Latest News, 15-3-17: Fred is still making the antenna. He said: "Steve - I am still making the HF-10. I did stop for a while due to an illness. I don't sell them any more on Ebay. I can't keep up with demand. What I sell now comes through word of mouth. The price is £85 including special delivery."
You can contact Fred via email@example.com
The Western HF-10 multiband dipole was born out of Fred Western M0BZI's attempts at working 80m from a small garden. His basic design starting point was the half size G5RV, to which he added inductors on each leg. Unhappy with the results, he then played around with the overall length and added a balun at the feedpoint.
The end result is the antenna as now supplied.
The build quality is excellent and all fittings are stainless steel. The balun housing is substantial and all crimped joints are very strong and designed so that they don't stress the antenna.
The antenna wire is Flexweave, which is both strong and easy to work with.
Out of the box the antenna was found to be resonant at 3.7MHz.
SWR measured with MFJ 269 antenna analyser at end of 15ft RG58 coax (and at end of 60ft RG213 coax)
As can be seen, the SWR appears to go down once the additional coax is added. This is normal and is due to losses in the coax. Out of the box the antenna is naturally resonant on 80m, 20m and 10m.
The internal ATU on my Icom 756Pro 3 was able to find a 1:1 match on all bands 80m – 6m quite easily. Fred had said that his Yaesu FC-902 was also able to match the antenna on 160m, but the SWR was outside of the tuning range of my internal ATU.
Nevertheless, my external ATU was used to find a match on 160m, despite the antenna's short length.
With today's electrically noisy urban and suburban environments this was a breath of fresh air and made it that much easier to hear weak signals. The balanced design meant that there were NO detectable currents on the braid of the coax at all.
I had my doubts about the design of the antenna. It is very hard (if not impossible) to make a multi-band dipole that is coax fed and that will work on all bands. The Off Centre Fed Dipole (Windom or OCFD) is one design that gets close, but other designs (including the G5RV) fail to give a good match on all bands.
The problem is that they often display poor matches on many bands. The resultant poor SWR is often masked by coax losses on long runs, giving apparent better SWRs in the shack at the expense of losses in the coax caused by high SWR. This is why I did the initial SWR tests using a short length of coax.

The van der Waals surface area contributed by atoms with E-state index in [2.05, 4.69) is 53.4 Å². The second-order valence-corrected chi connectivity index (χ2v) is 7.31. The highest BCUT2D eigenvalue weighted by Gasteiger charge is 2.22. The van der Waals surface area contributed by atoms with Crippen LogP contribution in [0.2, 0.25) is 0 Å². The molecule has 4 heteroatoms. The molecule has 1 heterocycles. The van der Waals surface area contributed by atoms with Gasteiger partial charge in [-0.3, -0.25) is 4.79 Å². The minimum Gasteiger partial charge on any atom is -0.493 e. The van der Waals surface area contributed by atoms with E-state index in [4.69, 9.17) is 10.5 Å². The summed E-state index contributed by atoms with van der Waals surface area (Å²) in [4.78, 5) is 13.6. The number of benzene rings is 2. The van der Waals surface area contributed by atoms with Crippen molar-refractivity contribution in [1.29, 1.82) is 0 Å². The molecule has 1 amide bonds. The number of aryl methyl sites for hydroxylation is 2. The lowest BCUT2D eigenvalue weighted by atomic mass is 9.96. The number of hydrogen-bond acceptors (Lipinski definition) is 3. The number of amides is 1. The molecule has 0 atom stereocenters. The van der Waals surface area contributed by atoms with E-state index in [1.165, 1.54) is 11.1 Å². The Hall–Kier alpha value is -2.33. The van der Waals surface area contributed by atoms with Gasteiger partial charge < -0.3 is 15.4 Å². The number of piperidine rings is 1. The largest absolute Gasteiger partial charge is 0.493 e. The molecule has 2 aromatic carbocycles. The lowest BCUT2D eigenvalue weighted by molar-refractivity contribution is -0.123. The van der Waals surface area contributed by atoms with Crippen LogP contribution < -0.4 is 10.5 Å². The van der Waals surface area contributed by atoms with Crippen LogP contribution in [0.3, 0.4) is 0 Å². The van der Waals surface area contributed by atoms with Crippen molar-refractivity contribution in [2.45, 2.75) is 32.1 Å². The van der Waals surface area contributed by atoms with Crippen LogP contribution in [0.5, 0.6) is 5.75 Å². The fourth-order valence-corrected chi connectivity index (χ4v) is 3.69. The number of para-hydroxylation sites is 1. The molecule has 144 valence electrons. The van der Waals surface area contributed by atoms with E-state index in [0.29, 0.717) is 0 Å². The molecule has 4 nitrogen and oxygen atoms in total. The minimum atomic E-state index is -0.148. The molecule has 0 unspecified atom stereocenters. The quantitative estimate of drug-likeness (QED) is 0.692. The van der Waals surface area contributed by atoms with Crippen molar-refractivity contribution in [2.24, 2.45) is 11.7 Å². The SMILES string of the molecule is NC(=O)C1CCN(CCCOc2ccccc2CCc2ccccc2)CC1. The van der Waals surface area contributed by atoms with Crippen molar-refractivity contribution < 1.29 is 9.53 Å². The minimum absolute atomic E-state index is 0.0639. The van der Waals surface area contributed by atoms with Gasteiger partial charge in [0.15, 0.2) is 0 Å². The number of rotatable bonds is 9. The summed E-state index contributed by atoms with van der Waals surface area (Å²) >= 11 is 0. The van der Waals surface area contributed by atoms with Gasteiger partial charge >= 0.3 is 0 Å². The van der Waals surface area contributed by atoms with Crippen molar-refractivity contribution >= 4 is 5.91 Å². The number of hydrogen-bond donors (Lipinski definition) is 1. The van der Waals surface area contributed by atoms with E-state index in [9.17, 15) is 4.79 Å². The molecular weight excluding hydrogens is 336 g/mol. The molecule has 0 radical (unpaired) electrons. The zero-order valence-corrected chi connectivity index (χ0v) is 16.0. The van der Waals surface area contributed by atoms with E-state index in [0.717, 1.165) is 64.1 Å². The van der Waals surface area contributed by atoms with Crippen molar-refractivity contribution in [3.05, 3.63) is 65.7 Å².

So I was interested to see how this model performed.
The antenna's noise level on 80m was found to be about three S points better than my existing antennas. This was because a) the Western HF-10 was situated further away from the house and b) it has an effective isolating balun.
The offset nature of my OCFD means that it is prone to picking up noise on the feeder, despite a choke balun.
Signals from around the UK and Europe were generally found to be equal to or 1-2 S points down when received on the Western. This was to be expected as the antenna is only half the length of the Windom. The lower noise level however made it easier to hear people.
These results were fairly consistent – the difference was always between 0 and 10dB down. This isn't as bad as it sounds – signals that were S9 +20db on 80m might become S9 + 5-10dB. It was only very weak signals that were marginal.
The low noise levels did make for easier listening though. I received a 59 +20db report from MJ0CTR in Jersey - what more could you ask for? At the time of testing (August) no 80m DX was heard.
Update: March 2014
This review was written a couple of years ago. People have asked about the antenna's 60m (5MHz) performance. Although I didn't test it at the time the consensus from other people who have contacted me is that the antenna doesn't work well on this band.
You obviously trade off some performance on some bands compared with dedicated dipoles for each band, but this was never more than about 2 S points at worst (apart from Top Band). However, the low noise characteristics make up for this as I was often able to hear signals on the Western that were in the noise on my other antennas.
Given that these were also longer it shows how useful the Western HF-10 can be, especially if you do not have room for a full 80m antenna.
It also worked well on the shortwave broadcasts bands above about 4MHz.
For someone looking for an antenna that will fit in a small back garden, but will allow them to work all the HF bands, the Western HF-10 has a lot to offer.